What a scout says about players linked to Wolves in NBA Draft

The draft begins at 6 p.m. Thursday and the Wolves have the 11th overall pick.
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NBA Draft

A view of the 2006 NBA Draft because, you know, sometimes finding new pics is hard. 

Ten years from now, when we look back at the 2019 NBA Draft we might all be asking what the hype was about. 

Zion Williamson appears to be a lock to go No. 1 overall to the Pelicans, followed by Ja Morant to the Grizzlies at two and then R.J. Barrett to the Knicks with the third overall pick. Beyond that, it's a mystery as to what will unfold – and for good reason. 

According to an anonymous NBA scout, via The Athletic's Seth Davis (paywall), this year's draft class is bad. 

“It’s been quite a few years since I’ve seen one this bad,” a scout told The Athletic. “After you get past the first three or four picks, it’s like falling off a cliff. You could get a guy at 40 who’s just as good as the guy you get at 15.”

That's potentially bad news for the Wolves, who own the No. 11 pick and continue to be linked in mock drafts to Gonzaga power forwards Brandon Clarke and Rui Hachimura. 

Bleacher Report has the Wolves taking Clarke and Sports Illustrated has the Wolves going with Hachimura.

The anonymous scout who talked to The Athletic isn't all that high on either player. 

On Hachimura: 

“I’m just not a fan. I don’t know what he does. He doesn’t shoot it well enough. He’s a straight 4 who can’t play the 3. I like that he’s a big, good athlete who handles it, but in our league, if you’re going to be a stretch 4, you gotta make shots. He doesn’t have a great feel for the game. I thought it was interesting when they lost to Saint Mary’s, they ran nothing for him the last few minutes, almost like they didn’t want the ball in his hands. He can guard multiple positions, he can score inside and outside. He needs to improve his range. He’s got that line-drive shot. Seems like he’s a good worker with a high motor. I wish he was a better rebounder. I wish he knew how to use his strength a little better.”

We profiled Hachimura last week, and you can read more about his game right here

On Clarke: 

“I like him, but I’m not over the moon about him like some people. He can block shots and dribble and pass, but he’s little. He’s got some holes in his game. Couldn’t shoot well during the season, but I’ve heard in workouts he’s looking better. Terrific attacking off the bounce in the high post. My question is if he can’t play off the ball, how does he impact the game? He’s a terrific weak-side shot blocker but that doesn’t necessarily translate to being a good NBA defender. There’s not as much upside when a guy is 22. That’s just the mentality of our league. I worry about his feel. I don’t think he’s a great defender, he’s a defensive playmaker. It’s hard for me to see him doing what he did at Gonzaga in the NBA. His height is never going to change. Can he survive as an undersized 5?”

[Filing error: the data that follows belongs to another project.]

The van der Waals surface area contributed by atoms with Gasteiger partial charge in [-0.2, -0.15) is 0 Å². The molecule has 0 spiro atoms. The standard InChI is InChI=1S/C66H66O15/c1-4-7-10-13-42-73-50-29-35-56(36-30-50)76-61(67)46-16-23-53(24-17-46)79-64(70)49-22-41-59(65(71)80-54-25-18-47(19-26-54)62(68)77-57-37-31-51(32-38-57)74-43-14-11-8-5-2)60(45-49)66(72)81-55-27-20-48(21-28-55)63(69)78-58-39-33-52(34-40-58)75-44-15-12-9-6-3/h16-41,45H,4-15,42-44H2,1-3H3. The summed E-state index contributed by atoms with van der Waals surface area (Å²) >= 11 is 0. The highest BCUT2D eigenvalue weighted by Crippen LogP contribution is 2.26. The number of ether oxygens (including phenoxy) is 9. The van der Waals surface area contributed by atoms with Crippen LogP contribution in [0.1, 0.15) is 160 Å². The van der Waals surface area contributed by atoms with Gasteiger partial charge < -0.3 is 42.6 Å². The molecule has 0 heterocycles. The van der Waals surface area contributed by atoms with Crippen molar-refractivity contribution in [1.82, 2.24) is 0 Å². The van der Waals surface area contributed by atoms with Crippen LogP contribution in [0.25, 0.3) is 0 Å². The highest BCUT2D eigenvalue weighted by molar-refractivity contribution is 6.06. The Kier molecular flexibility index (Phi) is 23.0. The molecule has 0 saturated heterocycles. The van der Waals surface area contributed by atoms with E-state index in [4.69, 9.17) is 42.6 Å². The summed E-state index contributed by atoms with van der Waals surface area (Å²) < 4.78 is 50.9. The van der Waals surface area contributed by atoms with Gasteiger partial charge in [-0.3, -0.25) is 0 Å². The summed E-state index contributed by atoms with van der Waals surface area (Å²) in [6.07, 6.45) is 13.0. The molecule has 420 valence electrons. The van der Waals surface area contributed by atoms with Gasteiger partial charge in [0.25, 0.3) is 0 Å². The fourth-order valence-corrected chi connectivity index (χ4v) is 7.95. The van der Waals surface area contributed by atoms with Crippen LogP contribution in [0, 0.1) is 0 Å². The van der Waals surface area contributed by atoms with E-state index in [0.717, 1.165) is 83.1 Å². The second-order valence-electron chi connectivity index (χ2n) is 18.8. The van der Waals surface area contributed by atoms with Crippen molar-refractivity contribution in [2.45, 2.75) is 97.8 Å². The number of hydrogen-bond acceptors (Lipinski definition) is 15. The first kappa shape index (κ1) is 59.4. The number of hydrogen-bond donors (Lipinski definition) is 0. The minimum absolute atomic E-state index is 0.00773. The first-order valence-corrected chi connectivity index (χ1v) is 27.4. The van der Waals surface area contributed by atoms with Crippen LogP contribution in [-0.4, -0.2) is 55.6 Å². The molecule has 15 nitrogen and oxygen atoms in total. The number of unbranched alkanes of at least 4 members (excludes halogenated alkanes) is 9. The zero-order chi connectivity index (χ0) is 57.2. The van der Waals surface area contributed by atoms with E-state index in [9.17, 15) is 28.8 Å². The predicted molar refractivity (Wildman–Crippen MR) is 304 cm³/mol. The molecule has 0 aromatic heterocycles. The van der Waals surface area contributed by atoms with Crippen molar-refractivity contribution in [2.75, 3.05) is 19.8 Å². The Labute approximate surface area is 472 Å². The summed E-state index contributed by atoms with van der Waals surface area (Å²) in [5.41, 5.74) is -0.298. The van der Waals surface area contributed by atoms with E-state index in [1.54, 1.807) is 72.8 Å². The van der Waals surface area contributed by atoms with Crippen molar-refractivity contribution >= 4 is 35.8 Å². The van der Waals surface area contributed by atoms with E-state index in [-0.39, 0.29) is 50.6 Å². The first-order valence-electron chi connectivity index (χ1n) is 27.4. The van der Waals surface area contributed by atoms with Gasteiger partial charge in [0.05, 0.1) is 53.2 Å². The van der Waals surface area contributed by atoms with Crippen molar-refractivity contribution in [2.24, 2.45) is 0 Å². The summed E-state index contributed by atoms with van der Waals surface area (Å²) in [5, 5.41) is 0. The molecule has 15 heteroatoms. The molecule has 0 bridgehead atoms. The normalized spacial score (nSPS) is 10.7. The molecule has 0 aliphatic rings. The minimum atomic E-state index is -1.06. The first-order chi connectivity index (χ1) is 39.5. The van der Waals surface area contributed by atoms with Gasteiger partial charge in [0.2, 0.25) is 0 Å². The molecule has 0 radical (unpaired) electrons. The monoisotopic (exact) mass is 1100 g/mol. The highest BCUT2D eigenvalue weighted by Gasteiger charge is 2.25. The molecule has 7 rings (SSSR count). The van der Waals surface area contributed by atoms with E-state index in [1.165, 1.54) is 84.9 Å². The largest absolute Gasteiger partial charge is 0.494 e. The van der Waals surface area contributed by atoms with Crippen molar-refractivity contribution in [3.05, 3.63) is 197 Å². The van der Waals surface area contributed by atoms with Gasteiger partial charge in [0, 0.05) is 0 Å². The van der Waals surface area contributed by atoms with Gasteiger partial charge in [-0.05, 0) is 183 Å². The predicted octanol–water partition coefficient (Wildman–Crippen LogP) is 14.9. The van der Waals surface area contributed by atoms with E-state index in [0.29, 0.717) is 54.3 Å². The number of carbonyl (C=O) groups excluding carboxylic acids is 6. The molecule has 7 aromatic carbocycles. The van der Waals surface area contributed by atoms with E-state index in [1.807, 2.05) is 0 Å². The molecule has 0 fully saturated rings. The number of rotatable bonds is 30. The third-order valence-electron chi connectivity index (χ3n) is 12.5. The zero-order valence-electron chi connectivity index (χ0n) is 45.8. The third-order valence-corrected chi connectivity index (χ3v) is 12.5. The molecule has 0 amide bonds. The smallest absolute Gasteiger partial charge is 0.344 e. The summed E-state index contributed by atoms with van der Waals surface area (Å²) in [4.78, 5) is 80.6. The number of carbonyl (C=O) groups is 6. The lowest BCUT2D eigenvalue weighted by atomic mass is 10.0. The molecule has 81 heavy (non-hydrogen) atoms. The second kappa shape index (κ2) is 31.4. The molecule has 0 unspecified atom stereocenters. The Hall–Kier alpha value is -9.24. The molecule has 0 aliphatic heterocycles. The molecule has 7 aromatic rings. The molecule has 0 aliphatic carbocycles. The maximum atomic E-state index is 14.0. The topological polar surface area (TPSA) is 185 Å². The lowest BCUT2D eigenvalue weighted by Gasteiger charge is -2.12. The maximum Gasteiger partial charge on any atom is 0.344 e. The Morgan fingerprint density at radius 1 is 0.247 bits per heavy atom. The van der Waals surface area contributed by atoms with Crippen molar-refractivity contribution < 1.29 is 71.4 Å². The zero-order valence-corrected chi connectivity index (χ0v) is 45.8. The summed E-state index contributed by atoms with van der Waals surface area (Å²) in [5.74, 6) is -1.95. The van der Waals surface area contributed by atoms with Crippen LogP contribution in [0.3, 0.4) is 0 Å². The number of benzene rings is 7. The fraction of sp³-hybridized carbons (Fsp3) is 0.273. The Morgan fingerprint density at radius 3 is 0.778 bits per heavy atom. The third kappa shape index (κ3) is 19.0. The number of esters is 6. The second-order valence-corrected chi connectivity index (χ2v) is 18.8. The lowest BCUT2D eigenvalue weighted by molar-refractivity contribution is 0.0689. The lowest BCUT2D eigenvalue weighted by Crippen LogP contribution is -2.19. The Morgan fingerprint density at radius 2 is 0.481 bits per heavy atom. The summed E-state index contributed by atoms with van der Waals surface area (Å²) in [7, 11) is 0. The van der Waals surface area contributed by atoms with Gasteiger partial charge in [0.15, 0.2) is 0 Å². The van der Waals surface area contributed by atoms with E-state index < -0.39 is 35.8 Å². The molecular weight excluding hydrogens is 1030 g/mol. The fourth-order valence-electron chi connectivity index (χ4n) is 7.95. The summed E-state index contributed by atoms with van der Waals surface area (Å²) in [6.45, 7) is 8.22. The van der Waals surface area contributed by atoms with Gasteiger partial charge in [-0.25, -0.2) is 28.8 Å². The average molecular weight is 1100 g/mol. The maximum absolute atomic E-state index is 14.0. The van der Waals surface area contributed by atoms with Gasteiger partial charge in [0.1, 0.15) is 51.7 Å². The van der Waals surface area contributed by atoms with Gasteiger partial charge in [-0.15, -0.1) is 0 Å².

Clarke has a 6-foot-10 wingspan and a 40-inch vertical jump, making him a defensive stalwart who told NBA.com that he believes he can guard both forward positions and centers. In fact, he likened his game to Golden State Warriors power forward Draymond Green

Another name to keep an eye on during the draft is Kentucky shooting guard Tyler Herro, whose final pre-draft workout was with the Wolves over the weekend, according to The Athletic's Jon Krawczynski.

The anonymous scout on Herro: 

“He surprised me. You know he can shoot, but in the games I saw I was very impressed with his ability to go off the bounce, get to a spot and make a shot. Defensively he doesn’t wow you but he’s where he needs to be. He’s way bigger than I thought. He shot 94 percent from the foul line. That’s insane. He’s not overly athletic; he’s got short arms. If a team needs a shooter, he’ll be a hired gun off the bench. He’s gotta be the fittest player on the floor every night, like J.J. Redick. I worry, is he Nik Stauskas? Who’s he going to guard? Is he going to be able to create his shot against NBA-level athletes?”

Another draft night possibility is the Wolves trading the 11th overall pick. Could it be included in a package deal with the Nets to bring 6-foot-5 point guard D'Angelo Russell to Minnesota?

Anything is possible, and the Wolves have been linked to Russell in recent weeks, but any deal that brings Russell to the Twin Cities would likely require a sign-and-trade. Is Jeff Teague's expiring contract and the 11th pick in a weak draft, for example, enough to convince the Nets to send a 23-year-old All-Star packing?

Russell is a restricted free agent who will command a big contract, and because the Wolves are already about $7 million over the salary cap, trading Teague (1 year, $19 million remaining), Gorgui Dieng (2 years, $33.5 million remaining) or Andrew Wiggins (4 years, $122 million remaining) is probably a must. 

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